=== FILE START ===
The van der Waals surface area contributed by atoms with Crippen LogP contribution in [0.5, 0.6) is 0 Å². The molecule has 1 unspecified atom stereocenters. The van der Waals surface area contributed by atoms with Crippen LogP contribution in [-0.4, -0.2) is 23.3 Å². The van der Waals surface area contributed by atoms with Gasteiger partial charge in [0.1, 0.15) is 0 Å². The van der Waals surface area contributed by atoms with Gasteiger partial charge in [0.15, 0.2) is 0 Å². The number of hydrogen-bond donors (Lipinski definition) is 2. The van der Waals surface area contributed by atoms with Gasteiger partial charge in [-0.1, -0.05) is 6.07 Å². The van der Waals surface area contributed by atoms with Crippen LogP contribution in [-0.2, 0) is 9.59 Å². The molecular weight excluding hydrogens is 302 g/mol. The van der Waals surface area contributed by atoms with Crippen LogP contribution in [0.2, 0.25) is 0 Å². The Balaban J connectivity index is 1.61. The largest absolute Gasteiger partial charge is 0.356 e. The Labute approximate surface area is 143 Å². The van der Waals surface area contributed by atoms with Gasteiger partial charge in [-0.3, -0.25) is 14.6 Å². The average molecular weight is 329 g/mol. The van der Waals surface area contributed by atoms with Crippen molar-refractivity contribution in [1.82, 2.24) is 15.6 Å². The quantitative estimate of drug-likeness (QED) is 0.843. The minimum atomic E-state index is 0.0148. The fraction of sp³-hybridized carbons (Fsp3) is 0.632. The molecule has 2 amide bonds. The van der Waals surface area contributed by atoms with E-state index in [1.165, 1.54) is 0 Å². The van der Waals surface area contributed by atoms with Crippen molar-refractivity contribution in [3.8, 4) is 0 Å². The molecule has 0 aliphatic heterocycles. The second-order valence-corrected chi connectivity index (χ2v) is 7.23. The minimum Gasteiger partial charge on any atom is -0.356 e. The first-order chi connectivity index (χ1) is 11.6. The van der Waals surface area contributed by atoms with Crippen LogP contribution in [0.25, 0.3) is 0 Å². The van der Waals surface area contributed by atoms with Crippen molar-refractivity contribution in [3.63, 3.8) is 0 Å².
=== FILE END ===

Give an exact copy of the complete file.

The van der Waals surface area contributed by atoms with Crippen LogP contribution in [0.5, 0.6) is 0 Å². The molecule has 1 unspecified atom stereocenters. The van der Waals surface area contributed by atoms with Crippen LogP contribution in [-0.4, -0.2) is 23.3 Å². The van der Waals surface area contributed by atoms with Gasteiger partial charge in [0.1, 0.15) is 0 Å². The van der Waals surface area contributed by atoms with Gasteiger partial charge in [0.15, 0.2) is 0 Å². The number of hydrogen-bond donors (Lipinski definition) is 2. The van der Waals surface area contributed by atoms with Gasteiger partial charge in [-0.1, -0.05) is 6.07 Å². The van der Waals surface area contributed by atoms with Crippen LogP contribution in [-0.2, 0) is 9.59 Å². The molecular weight excluding hydrogens is 302 g/mol. The van der Waals surface area contributed by atoms with Crippen LogP contribution in [0.2, 0.25) is 0 Å². The Balaban J connectivity index is 1.61. The largest absolute Gasteiger partial charge is 0.356 e. The Labute approximate surface area is 143 Å². The van der Waals surface area contributed by atoms with Gasteiger partial charge in [-0.3, -0.25) is 14.6 Å². The average molecular weight is 329 g/mol. The van der Waals surface area contributed by atoms with Crippen molar-refractivity contribution in [1.82, 2.24) is 15.6 Å². The quantitative estimate of drug-likeness (QED) is 0.843. The minimum atomic E-state index is 0.0148. The fraction of sp³-hybridized carbons (Fsp3) is 0.632. The molecule has 2 amide bonds. The van der Waals surface area contributed by atoms with E-state index in [1.165, 1.54) is 0 Å². The van der Waals surface area contributed by atoms with Crippen molar-refractivity contribution in [3.8, 4) is 0 Å². The molecule has 0 aliphatic heterocycles. The second-order valence-corrected chi connectivity index (χ2v) is 7.23. The minimum Gasteiger partial charge on any atom is -0.356 e. The first-order chi connectivity index (χ1) is 11.6. The van der Waals surface area contributed by atoms with Crippen LogP contribution in [0.25, 0.3) is 0 Å². The van der Waals surface area contributed by atoms with Crippen molar-refractivity contribution in [3.63, 3.8) is 0 Å².